Sunday, March 08, 2009

Practicing without a license

Brian Leiter asks whom we most wish the media would stop referring to as a philosopher -- Ayn Rand, Jacques Derrida, or Leo Strauss. Derrida at least was hired to teach philosophy at the Sorbonne, and Strauss did his dissertation with Ernst Cassirer. Can't say anything like that for Rand.

My thinking on this is that when Derrida or Strauss is thought of as a philosopher, that's an embarrassment to philosophy and a problem for the humanities. But when Ayn Rand is thought of as a philosopher, that's a disaster for philosophy and a problem for the world. So I voted Rand.

7 comments:

Kartik said...

I think Derrida was a perfectly reasonable philosopher: he just happened to deal more with language and concept rather than ethics and metaphysics, and whether or not one disagrees with his ideas, one cannot argue that he has caused any detriment to society (or even to the humanities, unless you give literary theory and outsized role). The same cannot be said of Rand.

Ed said...

Maybe y'all will earn outcast-expelling privileges once you start making some progress...

[tongue firmly in cheek]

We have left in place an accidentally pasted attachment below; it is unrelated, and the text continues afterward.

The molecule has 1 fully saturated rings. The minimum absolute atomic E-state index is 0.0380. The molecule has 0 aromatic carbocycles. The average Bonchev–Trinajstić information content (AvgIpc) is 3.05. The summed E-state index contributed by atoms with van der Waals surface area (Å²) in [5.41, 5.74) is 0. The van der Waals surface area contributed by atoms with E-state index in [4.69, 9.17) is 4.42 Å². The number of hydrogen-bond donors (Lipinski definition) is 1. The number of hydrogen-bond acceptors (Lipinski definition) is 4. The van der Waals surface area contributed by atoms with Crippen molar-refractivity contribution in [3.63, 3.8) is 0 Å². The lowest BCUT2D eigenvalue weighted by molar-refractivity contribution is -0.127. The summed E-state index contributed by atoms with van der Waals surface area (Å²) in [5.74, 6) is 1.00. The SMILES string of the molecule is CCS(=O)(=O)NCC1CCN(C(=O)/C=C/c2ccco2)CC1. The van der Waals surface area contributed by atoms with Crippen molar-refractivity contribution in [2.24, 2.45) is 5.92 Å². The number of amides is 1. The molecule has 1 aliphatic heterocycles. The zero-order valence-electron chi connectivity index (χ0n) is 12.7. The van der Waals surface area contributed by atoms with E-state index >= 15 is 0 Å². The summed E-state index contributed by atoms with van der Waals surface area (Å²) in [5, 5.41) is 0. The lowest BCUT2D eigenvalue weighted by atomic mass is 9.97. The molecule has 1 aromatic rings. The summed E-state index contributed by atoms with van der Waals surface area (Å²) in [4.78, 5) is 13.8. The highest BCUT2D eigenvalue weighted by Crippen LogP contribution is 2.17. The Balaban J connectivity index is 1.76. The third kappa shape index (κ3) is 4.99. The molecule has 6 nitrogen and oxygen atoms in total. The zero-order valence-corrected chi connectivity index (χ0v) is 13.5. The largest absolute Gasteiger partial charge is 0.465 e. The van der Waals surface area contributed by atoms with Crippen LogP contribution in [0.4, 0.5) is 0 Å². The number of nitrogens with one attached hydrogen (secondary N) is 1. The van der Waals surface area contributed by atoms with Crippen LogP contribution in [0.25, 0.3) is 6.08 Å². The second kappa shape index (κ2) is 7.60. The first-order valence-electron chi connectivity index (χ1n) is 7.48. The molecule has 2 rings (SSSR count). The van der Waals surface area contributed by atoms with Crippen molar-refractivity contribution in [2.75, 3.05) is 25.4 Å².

Neil Sinhababu said...

I don't know, Ed, I feel pretty good about how we gave birth to all the sciences.

Well, we've got tons of people working on language too, Kartik, so I have no objection to that. I do think he's caused some detriment to the humanities, simply because of the influence of his sort of literary theory. I've had a bunch of interactions with people in English departments where they do really weird things that presuppose deconstructionist views about meaning (or sometimes reader-response views, which is more Stanley Fish's fault, but that's a problem too).

Stephen Bank said...

What's the big problem with Strauss anyway? I'm familiar with how awful Ayn Rand is because she's part of popular culture, and with Derrida because real philosophers engage with his arguments, but Strauss, I never hear him mentioned anywhere.

djw said...

Why is it so important to expel them from the club. Ayn Rand is a grossly incompetent philosopher. Derrida is a maddeningly obtuse philosopher. Strauss is a occasionally insightful philosopher hampered by a profoundly implausible and just plain weird meta-theory about the history of philosophy.

This sort of boundary policing exercise makes me wonder if John Emerson doesn't have half a point about professional philosophy.

Neil Sinhababu said...

Well, think about this in terms of, say, dentists. There's some pressure to say that the guy who thinks he can fix your teeth through crystal healing isn't a dentist at all, rather than saying he's just a very bad dentist.

djw said...

I guess the case against a robust methodological pluralism in Dentistry seems a bit more prima facie sensible than it does for philosophy.